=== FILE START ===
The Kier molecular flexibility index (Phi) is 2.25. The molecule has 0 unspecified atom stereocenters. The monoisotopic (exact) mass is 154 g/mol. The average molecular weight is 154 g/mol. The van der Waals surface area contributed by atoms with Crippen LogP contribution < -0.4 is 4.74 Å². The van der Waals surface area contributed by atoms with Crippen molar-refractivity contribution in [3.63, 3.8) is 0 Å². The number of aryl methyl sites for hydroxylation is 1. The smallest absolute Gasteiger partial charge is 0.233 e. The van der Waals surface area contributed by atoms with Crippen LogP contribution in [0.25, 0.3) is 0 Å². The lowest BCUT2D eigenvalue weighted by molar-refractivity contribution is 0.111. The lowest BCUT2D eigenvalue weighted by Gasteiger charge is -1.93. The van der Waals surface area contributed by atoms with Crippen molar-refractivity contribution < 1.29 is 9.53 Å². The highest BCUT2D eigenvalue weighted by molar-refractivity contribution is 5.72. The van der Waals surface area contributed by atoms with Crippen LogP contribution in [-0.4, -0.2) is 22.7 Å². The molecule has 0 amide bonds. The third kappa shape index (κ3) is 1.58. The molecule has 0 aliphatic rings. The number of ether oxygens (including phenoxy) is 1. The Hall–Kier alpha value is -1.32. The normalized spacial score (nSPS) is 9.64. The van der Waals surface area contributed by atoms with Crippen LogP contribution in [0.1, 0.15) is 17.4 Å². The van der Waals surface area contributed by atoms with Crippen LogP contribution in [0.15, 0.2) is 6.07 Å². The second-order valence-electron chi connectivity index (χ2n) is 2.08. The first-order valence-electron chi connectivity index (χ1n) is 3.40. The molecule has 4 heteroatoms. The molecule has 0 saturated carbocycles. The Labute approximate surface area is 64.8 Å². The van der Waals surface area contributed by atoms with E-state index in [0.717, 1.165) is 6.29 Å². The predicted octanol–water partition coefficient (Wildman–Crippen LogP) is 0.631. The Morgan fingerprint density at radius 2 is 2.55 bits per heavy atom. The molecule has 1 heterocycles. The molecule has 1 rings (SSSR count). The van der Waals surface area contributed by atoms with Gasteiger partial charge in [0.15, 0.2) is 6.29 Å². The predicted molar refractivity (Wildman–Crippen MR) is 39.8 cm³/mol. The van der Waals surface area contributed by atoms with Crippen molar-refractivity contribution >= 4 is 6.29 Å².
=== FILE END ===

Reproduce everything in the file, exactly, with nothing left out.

The Kier molecular flexibility index (Phi) is 2.25. The molecule has 0 unspecified atom stereocenters. The monoisotopic (exact) mass is 154 g/mol. The average molecular weight is 154 g/mol. The van der Waals surface area contributed by atoms with Crippen LogP contribution < -0.4 is 4.74 Å². The van der Waals surface area contributed by atoms with Crippen molar-refractivity contribution in [3.63, 3.8) is 0 Å². The number of aryl methyl sites for hydroxylation is 1. The smallest absolute Gasteiger partial charge is 0.233 e. The van der Waals surface area contributed by atoms with Crippen LogP contribution in [0.25, 0.3) is 0 Å². The lowest BCUT2D eigenvalue weighted by molar-refractivity contribution is 0.111. The lowest BCUT2D eigenvalue weighted by Gasteiger charge is -1.93. The van der Waals surface area contributed by atoms with Crippen molar-refractivity contribution < 1.29 is 9.53 Å². The highest BCUT2D eigenvalue weighted by molar-refractivity contribution is 5.72. The van der Waals surface area contributed by atoms with Crippen LogP contribution in [-0.4, -0.2) is 22.7 Å². The molecule has 0 amide bonds. The third kappa shape index (κ3) is 1.58. The molecule has 0 aliphatic rings. The number of ether oxygens (including phenoxy) is 1. The Hall–Kier alpha value is -1.32. The normalized spacial score (nSPS) is 9.64. The van der Waals surface area contributed by atoms with Crippen LogP contribution in [0.1, 0.15) is 17.4 Å². The van der Waals surface area contributed by atoms with Crippen LogP contribution in [0.15, 0.2) is 6.07 Å². The second-order valence-electron chi connectivity index (χ2n) is 2.08. The first-order valence-electron chi connectivity index (χ1n) is 3.40. The molecule has 4 heteroatoms. The molecule has 0 saturated carbocycles. The Labute approximate surface area is 64.8 Å². The van der Waals surface area contributed by atoms with E-state index in [0.717, 1.165) is 6.29 Å². The predicted octanol–water partition coefficient (Wildman–Crippen LogP) is 0.631. The Morgan fingerprint density at radius 2 is 2.55 bits per heavy atom. The molecule has 1 heterocycles. The molecule has 1 rings (SSSR count). The van der Waals surface area contributed by atoms with Gasteiger partial charge in [0.15, 0.2) is 6.29 Å². The predicted molar refractivity (Wildman–Crippen MR) is 39.8 cm³/mol. The van der Waals surface area contributed by atoms with Crippen molar-refractivity contribution >= 4 is 6.29 Å².